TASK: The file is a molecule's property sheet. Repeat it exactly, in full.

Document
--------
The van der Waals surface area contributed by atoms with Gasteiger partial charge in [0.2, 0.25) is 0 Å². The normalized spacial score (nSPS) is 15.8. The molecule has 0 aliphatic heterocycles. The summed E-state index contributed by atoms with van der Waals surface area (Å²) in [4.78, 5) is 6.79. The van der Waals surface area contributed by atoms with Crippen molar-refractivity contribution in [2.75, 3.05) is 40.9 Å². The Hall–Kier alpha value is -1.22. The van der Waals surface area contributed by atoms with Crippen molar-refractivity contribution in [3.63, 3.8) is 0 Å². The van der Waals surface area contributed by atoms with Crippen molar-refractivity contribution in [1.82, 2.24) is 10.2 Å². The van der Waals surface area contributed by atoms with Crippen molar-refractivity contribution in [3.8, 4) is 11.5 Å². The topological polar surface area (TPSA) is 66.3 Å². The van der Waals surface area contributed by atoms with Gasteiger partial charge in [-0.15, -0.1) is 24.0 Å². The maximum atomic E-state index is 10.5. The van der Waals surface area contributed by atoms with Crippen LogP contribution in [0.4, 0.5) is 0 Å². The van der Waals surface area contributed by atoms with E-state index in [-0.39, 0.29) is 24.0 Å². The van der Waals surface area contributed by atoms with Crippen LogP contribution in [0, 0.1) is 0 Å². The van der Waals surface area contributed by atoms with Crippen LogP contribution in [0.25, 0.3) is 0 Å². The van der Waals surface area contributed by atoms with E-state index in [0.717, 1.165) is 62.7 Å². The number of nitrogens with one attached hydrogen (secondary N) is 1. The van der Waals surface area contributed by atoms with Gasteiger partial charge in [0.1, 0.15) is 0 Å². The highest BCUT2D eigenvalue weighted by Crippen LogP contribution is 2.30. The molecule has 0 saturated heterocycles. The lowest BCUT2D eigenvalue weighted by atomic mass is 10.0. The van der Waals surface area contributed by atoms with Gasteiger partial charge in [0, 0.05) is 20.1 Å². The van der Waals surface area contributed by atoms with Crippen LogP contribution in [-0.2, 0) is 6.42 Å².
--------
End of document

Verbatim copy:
The van der Waals surface area contributed by atoms with Gasteiger partial charge in [0.2, 0.25) is 0 Å². The normalized spacial score (nSPS) is 15.8. The molecule has 0 aliphatic heterocycles. The summed E-state index contributed by atoms with van der Waals surface area (Å²) in [4.78, 5) is 6.79. The van der Waals surface area contributed by atoms with Crippen molar-refractivity contribution in [2.75, 3.05) is 40.9 Å². The Hall–Kier alpha value is -1.22. The van der Waals surface area contributed by atoms with Crippen molar-refractivity contribution in [3.63, 3.8) is 0 Å². The van der Waals surface area contributed by atoms with Crippen molar-refractivity contribution in [1.82, 2.24) is 10.2 Å². The van der Waals surface area contributed by atoms with Crippen molar-refractivity contribution in [3.8, 4) is 11.5 Å². The topological polar surface area (TPSA) is 66.3 Å². The van der Waals surface area contributed by atoms with Gasteiger partial charge in [-0.15, -0.1) is 24.0 Å². The maximum atomic E-state index is 10.5. The van der Waals surface area contributed by atoms with Crippen LogP contribution in [0.4, 0.5) is 0 Å². The van der Waals surface area contributed by atoms with E-state index in [-0.39, 0.29) is 24.0 Å². The van der Waals surface area contributed by atoms with Crippen LogP contribution in [0, 0.1) is 0 Å². The van der Waals surface area contributed by atoms with Crippen LogP contribution in [0.25, 0.3) is 0 Å². The van der Waals surface area contributed by atoms with E-state index in [0.717, 1.165) is 62.7 Å². The number of nitrogens with one attached hydrogen (secondary N) is 1. The van der Waals surface area contributed by atoms with Gasteiger partial charge in [0.1, 0.15) is 0 Å². The highest BCUT2D eigenvalue weighted by Crippen LogP contribution is 2.30. The molecule has 0 saturated heterocycles. The lowest BCUT2D eigenvalue weighted by atomic mass is 10.0. The van der Waals surface area contributed by atoms with Gasteiger partial charge in [0, 0.05) is 20.1 Å². The van der Waals surface area contributed by atoms with Crippen LogP contribution in [-0.2, 0) is 6.42 Å².